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Self-Theories of Mental Skill Abilities in Collegiate Athletes

Title: Self-Theories of Mental Skill Abilities in Collegiate Athletes.
Name(s): Shaffer, Cory T., author
Eklund, Robert, professor directing dissertation
Kelley, Colleen, university representative
Tenenbaum, Gershon, committee member
Turner, Jeannine, committee member
Department of Educational Psychology and Learning Systems, degree granting department
Florida State University, degree granting institution
Type of Resource: text
Genre: Text
Issuance: monographic
Date Issued: 2014
Publisher: Florida State University
Place of Publication: Tallahassee, Florida
Physical Form: computer
online resource
Extent: 1 online resource
Language(s): English
Abstract/Description: For more than two decades, implicit theory research has focused on the self-beliefs of individuals in a variety of domains, including intelligence and morality (see Dweck, 2000 for a complete overview) and more recently athletic ability (Biddle, Wang, Chatzisarantis, & Spray, 2003; Cury, Da Fonseca, Rufo, & Sarrazin, 2002; Spray, Wang, Biddle, Chatzisarantis, & Warburton, 2006). The original theory, developed by Dweck and Leggett (1988), gained empirical support through this research by highlighting the differences between incremental (attributes are malleable) and entity theorists (attributes are stable). Coinciding with the development and exploration of implicit theory has been the rapidly-developing fields of sport and performance psychology. To date, however, research has not examined the implicit beliefs of mental skills abilities in athletes, and insight into these beliefs may provide valuable insight into the motivational processes of athletes. The purposes of the present study were to examine whether collegiate athletes employ dominant implicit beliefs of mental skills abilities, whether these beliefs can be manipulated, and whether these beliefs influence the response to failure. Participants of this study were varsity and club student-athletes from a large southeastern university. Implicit beliefs were measured at the onset of the study, followed by an incremental or entity beliefs intervention reading, which was either congruent or incongruent with initial implicit beliefs. Implicit beliefs were re-examined immediately following the intervention to determine if the manipulations were successful. Each participant then completed one trial of a brief relaxation mental skills task while biofeedback technology recorded HR and SCL. Upon completion of the task, all participants were told that they performed poorly on the relaxation task, and post-task questionnaires attempted to capture differences in responses to failure between intervention groups. Overall, the vast majority (92.1%) of participants displayed dominant implicit beliefs at the initial assessment. However, contrary to expectations, the sample was overwhelmingly incremental in nature (89.5%), and entity and unclassified participants were excluded from final analyses, yielding a total sample of 68 incremental theorists and two groups for comparison (n = 34 incremental congruent; n = 34 incongruent). A RM ANOVA revealed a significant main effect for Intervention Congruency on post-intervention implicit beliefs scores, providing evidence that the intervention was successful in temporarily manipulating the implicit beliefs of participants. Differences did not emerge between intervention groups on a host of additional variables, however, including goal adoption prior to and following failure feedback, attributions for failure, mental skills task choice, remediation choice, and likelihood for pursuing a mental skills training program in the future. This study provides the first evidence on the implicit beliefs of mental skills abilities in athletes, further extending decades of implicit theory research conducted by Dweck and colleagues into an untapped domain. Though the study was limited by the incremental nature of the final sample, it still provides researchers and practitioners potentially valuable information on the nature of athletes' perceptions of mental skills. It was revealed that collegiate athletes' implicit beliefs can be manipulated, shedding light on the malleable of implicit beliefs themselves. Future research should attempt to address the limitations of this study and continue to explore the motivational processes underlying athletes' self-theories of mental skills.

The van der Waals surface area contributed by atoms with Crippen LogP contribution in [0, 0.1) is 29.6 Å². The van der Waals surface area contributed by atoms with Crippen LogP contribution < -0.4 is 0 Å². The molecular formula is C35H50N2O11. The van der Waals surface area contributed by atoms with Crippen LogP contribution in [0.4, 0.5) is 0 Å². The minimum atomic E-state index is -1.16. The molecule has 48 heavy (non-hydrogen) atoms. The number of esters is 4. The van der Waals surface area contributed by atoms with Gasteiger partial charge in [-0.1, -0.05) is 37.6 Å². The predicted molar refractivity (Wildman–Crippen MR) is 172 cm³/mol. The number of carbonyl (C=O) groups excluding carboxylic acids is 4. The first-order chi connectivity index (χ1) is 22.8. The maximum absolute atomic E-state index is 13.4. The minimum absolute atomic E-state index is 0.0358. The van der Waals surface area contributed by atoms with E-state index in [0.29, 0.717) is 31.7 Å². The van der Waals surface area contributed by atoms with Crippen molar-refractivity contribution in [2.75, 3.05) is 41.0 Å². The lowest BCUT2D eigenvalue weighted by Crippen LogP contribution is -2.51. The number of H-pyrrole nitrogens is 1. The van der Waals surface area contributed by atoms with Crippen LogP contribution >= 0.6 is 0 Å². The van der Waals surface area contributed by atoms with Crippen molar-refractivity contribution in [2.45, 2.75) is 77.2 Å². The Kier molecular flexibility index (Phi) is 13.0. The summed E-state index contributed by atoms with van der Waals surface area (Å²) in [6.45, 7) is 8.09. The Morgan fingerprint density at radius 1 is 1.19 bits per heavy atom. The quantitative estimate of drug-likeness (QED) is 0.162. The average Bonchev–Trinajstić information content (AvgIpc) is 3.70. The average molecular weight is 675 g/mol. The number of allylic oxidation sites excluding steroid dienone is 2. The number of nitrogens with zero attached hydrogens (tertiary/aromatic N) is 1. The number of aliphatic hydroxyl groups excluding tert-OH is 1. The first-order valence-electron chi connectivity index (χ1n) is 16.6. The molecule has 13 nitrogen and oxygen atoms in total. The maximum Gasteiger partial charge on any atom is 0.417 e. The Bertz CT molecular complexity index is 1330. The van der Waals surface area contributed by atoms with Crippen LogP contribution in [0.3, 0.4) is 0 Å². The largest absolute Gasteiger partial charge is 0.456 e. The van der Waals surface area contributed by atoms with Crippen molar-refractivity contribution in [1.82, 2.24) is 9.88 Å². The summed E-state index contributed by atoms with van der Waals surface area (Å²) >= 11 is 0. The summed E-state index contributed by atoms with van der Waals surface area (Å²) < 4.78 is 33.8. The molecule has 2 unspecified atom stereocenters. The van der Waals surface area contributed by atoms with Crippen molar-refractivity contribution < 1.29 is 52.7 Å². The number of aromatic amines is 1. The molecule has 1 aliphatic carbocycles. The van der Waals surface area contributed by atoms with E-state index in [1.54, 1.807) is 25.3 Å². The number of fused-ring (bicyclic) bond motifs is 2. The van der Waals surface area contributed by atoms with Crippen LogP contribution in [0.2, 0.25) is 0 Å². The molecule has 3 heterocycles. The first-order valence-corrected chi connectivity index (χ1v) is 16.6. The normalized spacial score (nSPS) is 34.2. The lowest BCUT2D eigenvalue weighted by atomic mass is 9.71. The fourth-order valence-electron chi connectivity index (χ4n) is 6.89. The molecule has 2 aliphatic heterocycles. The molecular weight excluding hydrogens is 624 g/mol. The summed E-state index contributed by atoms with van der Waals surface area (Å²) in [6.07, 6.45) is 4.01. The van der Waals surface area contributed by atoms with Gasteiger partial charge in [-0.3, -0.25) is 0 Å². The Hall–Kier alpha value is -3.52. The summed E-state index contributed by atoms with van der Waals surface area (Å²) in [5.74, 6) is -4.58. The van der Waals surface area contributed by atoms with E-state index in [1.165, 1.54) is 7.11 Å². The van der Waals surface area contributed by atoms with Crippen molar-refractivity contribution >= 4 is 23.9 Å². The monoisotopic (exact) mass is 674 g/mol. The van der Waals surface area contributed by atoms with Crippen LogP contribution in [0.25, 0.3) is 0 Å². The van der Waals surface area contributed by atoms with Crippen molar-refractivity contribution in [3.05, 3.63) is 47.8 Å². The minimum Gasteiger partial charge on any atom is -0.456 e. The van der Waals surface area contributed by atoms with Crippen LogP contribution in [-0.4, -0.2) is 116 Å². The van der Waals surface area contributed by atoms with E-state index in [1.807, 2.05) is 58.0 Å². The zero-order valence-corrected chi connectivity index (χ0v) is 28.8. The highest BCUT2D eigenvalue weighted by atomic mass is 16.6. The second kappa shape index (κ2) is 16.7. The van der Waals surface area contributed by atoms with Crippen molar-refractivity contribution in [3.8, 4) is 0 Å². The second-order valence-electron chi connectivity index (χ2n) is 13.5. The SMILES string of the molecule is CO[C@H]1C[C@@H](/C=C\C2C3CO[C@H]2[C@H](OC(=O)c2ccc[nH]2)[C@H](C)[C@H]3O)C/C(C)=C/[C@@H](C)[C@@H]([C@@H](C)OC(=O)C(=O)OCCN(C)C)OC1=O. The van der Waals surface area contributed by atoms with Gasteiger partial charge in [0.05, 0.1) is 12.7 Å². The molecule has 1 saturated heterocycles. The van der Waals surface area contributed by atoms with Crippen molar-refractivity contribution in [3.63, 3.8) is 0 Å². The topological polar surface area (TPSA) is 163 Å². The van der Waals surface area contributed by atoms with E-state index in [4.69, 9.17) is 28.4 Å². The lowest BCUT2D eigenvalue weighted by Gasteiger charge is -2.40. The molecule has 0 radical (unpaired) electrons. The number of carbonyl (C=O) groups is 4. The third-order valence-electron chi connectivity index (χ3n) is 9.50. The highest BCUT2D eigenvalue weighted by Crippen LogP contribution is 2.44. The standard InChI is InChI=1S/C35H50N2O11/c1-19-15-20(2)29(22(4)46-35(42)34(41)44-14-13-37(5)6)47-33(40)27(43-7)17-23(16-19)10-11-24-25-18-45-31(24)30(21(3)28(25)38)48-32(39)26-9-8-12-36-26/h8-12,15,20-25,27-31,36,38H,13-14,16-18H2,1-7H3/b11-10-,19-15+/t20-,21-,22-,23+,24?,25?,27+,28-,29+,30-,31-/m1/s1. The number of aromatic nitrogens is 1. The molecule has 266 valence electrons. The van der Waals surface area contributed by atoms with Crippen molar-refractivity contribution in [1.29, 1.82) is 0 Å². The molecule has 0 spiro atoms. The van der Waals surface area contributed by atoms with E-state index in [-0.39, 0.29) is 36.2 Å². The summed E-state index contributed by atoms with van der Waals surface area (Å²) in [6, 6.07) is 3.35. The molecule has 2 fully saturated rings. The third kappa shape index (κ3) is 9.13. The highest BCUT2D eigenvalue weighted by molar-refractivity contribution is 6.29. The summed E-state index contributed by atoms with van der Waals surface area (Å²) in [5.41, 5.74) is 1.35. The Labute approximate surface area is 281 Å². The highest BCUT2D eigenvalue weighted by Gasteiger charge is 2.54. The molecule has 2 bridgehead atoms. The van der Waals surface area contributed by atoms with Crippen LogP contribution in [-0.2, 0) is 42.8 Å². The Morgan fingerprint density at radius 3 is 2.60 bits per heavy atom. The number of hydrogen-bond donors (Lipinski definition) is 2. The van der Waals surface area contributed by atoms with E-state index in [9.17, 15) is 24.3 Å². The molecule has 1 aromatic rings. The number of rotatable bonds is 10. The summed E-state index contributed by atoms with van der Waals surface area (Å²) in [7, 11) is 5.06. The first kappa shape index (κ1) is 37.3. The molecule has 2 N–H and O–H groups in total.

Identifier: FSU_migr_etd-8886 (IID)
Submitted Note: A Dissertation submitted to the Department of Educational Psychology and Learning Systems in partial fulfillment of the requirements for the degree of Doctor of Philosophy.
Degree Awarded: Spring Semester, 2014.
Date of Defense: April 11, 2014.
Keywords: Entity, Implicit Theory, Incremental, Mental Skills, Self-Beliefs, Sport Psychology
Bibliography Note: Includes bibliographical references.
Advisory Committee: Robert Eklund, Professor Directing Dissertation; Colleen Kelley, University Representative; Gershon Tenenbaum, Committee Member; Jeannine Turner, Committee Member.
Subject(s): Educational psychology
Persistent Link to This Record:
Owner Institution: FSU

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Shaffer, C. T. (2014). Self-Theories of Mental Skill Abilities in Collegiate Athletes. Retrieved from